Her mother sniffed and extended her pale arm. Vivi shared her mother’s fair coloring, which meant that she burned after fifteen minutes in the desert sun. “Look what I drew as your cross card.”
It was a tarot card. Daphne made a living “reading the fortunes” of all the sad, wretched people who sought her out and forked over good money in exchange for bullshit platitudes: Yes, your lazy husband will find work soon; no, your deadbeat dad doesn’t hate you—in fact, he’s trying to find you too . . .
As a child, Vivi had loved watching her beautiful mother dazzle the customers with her wisdom and glamour. But as she grew older, seeing her mother profiting from their pain began to set Vivi’s teeth on edge. She couldn’t bear to watch people being taken advantage of, yet there was nothing she could do about it. Daphne’s readings were their one source of income, the only way to pay for their shitty apartments and discount groceries.
But not anymore. Vivi had finally found a way out. A new beginning, far from her mother’s impulsive behaviors. The kind that had led them to uproot their whole lives time and again based on nothing more than Daphne’s “premonitions.”
“Let me guess,” Vivi said, raising an eyebrow at the tarot card in her mother’s hand. “Death?”
Her mother’s face darkened, and when Daphne spoke, her normally melodic voice was chillingly sharp and quiet. “Vivi, I know you don’t believe in tarot, but for once, just listen to me.”
Vivi took the card and turned it over. Sure enough, a skeleton carrying a scythe glared up from the card. Its eyes were hollowed-out gouges and its mouth curved up in an almost gleeful leer. Disembodied hands and feet pushed up from the loamy earth as the sun sank in a blood-red sky. Vivi felt an odd tremor of vertigo, like she was standing at the edge of a great precipice and looking down into a vast nothingness instead of standing in her bedroom, where the only view was the neon-yellow WE BUY GOLD sign across the street.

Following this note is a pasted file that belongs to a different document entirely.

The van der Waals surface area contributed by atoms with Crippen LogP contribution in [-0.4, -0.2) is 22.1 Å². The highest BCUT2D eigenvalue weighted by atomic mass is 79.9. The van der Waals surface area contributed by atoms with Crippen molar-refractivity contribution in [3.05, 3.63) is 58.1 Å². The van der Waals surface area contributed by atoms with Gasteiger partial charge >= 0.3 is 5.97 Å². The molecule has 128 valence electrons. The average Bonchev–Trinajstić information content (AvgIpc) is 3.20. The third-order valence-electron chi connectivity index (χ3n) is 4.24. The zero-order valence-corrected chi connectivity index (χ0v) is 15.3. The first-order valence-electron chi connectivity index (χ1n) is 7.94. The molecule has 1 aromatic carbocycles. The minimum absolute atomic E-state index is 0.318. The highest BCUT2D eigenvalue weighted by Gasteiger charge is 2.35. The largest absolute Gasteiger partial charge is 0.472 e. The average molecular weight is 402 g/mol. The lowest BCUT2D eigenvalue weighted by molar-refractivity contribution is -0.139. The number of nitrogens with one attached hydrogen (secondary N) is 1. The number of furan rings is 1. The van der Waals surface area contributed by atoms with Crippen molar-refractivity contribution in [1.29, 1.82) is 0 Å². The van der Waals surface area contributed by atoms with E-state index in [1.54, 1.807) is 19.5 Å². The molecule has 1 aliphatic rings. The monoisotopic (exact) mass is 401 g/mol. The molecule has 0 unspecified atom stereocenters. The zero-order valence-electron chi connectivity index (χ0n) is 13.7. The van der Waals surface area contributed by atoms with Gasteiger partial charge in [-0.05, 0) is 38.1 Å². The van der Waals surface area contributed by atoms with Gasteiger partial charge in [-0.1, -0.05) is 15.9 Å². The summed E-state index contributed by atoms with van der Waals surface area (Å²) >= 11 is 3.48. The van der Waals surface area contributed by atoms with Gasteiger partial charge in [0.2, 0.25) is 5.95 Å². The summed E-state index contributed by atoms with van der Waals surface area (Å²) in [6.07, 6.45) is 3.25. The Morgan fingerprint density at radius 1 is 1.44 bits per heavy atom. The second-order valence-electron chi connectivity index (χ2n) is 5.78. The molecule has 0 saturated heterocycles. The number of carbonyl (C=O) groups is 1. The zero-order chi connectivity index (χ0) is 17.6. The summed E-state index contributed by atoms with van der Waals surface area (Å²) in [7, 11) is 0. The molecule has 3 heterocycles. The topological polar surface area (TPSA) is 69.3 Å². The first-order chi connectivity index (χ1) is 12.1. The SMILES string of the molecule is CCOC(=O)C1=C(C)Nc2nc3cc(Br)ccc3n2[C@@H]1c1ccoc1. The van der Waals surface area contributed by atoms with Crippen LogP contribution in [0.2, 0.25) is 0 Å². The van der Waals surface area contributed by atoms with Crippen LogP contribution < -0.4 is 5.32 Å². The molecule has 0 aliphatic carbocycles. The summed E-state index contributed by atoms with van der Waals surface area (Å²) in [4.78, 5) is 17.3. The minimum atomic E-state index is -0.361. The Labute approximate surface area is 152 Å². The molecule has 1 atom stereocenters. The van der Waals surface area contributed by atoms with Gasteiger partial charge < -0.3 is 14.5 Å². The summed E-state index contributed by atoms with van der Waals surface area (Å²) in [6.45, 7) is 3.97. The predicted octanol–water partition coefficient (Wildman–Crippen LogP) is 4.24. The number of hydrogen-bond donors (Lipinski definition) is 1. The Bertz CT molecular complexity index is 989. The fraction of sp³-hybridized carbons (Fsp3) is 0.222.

“I told you. Westerly isn’t a safe place, not for people like you,” Daphne whispered. “You have an ability to see beyond the veil. It makes you a target for dark forces.”
“Beyond the veil?” Vivi repeated wearily. “I thought you weren’t going to say stuff like that anymore.” Throughout Vivi’s childhood, Daphne had tried to draw her into her world of tarot and séances and crystals, claiming that Vivi had “special powers” waiting to be unlocked. She’d even trained Vivi to do simple readings for clients, who’d been mesmerized by the sight of a small child communing with the spirits. But eventually, Vivi had realized the truth—she didn’t have any power; she was just another pawn in her mother’s game.
“I can’t control which card I draw. It’s foolish to ignore a warning like this.”
A horn honked outside and someone yelled an expletive. Vivi sighed and shook her head. “But you taught me yourself that Death is a symbol of transformation.” Vivi tried to hand the card back to her mother, but Daphne’s arms remained resolutely at her sides. “Obviously that’s what it means. College is my fresh start.”